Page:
I was making noodles this afternoon, listening to Neil deGrasse Tyson’s podcast Cosmic Queries: A Taste of Space. My fascination with the Universe has been growing exponentially each day. They were mentioning diamonds, and the nonchalantly intelligent astrophysicist mentioned that diamonds aren’t even that rare here on earth.
Which made me think about how they say “diamonds are forever” in the wedding industry, and how much money I’ve seen people spend on these little shiny not-so-rare items they wear on their fingers, and how in our society the bigger the better and the bigger the more $$$ we get to let people know we have…
If most diamonds aren’t all that rare, then why have we gotten so caught up and controlled by them? Really, all that happened is the industry created price points and paired them with branding that tells us we’ll be happier and have a more meaningful relationship as we go up the price point ladder.
Much more meaningful and interesting might be a one of a kind meteorite that traveled through the earth’s atmosphere and slammed into the earth, or a vibrant and patterned rock with a fascinating geological history.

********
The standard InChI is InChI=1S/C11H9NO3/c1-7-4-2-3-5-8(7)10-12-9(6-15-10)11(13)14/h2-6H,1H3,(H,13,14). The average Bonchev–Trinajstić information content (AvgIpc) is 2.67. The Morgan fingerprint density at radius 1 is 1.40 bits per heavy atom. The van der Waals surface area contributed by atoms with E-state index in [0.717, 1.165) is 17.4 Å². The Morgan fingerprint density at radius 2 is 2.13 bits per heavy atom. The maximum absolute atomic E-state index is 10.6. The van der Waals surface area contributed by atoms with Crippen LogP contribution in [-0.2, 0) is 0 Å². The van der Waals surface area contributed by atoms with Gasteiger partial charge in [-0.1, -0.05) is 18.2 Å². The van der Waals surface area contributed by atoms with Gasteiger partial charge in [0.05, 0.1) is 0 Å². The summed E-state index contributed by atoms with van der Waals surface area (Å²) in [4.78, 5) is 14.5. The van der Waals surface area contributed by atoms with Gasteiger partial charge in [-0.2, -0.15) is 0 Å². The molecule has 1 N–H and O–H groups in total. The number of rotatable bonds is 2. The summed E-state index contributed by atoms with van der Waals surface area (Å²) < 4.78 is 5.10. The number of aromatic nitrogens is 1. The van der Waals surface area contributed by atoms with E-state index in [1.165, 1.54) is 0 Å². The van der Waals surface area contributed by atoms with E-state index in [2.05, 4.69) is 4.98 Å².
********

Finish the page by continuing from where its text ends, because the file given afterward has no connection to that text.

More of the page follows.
Much more meaningful might be a stone from a place you and yours visited together early in your relationship. Maybe its from the place you realized you were in love, or you shared your first kiss, or you first met. Maybe it’s from that park where you had sex behind that tree in the heat of the moment ;). And perhaps you’d have an artisan carve a symbol onto that stone, and you’d attach it to a golden band and wear it on your ring finger as a reminder of what the two of you stand for in each other’s lives and the values and vision you share for one another.
Diamonds are good at protecting their surface and putting scratches in everything it scrapes against. Aside from their angles, they all look the same to the human eye. No flaws, just a bunch of hard lines. …That sounds a little too metophorical in comparison with our Western society full of monogomy to support our sexual shame, or marriages built on abuse and manipulation that look perfect on the outside.
I’m not saying that diamonds aren’t beautiful. Or that they aren’t forever. Or that they can’t mean something incredibly powerful. I think a few decades ago the story of the diamond ring to represent love might have had much more depth to it. What I’m talking about here is the industry of diamonds in our world today, the branding of diamonds and the storyline they influence in our lives, and the social pressures and stories created by how we use these rocks as a form of labeling.
Much better the meteorite. Hands down.
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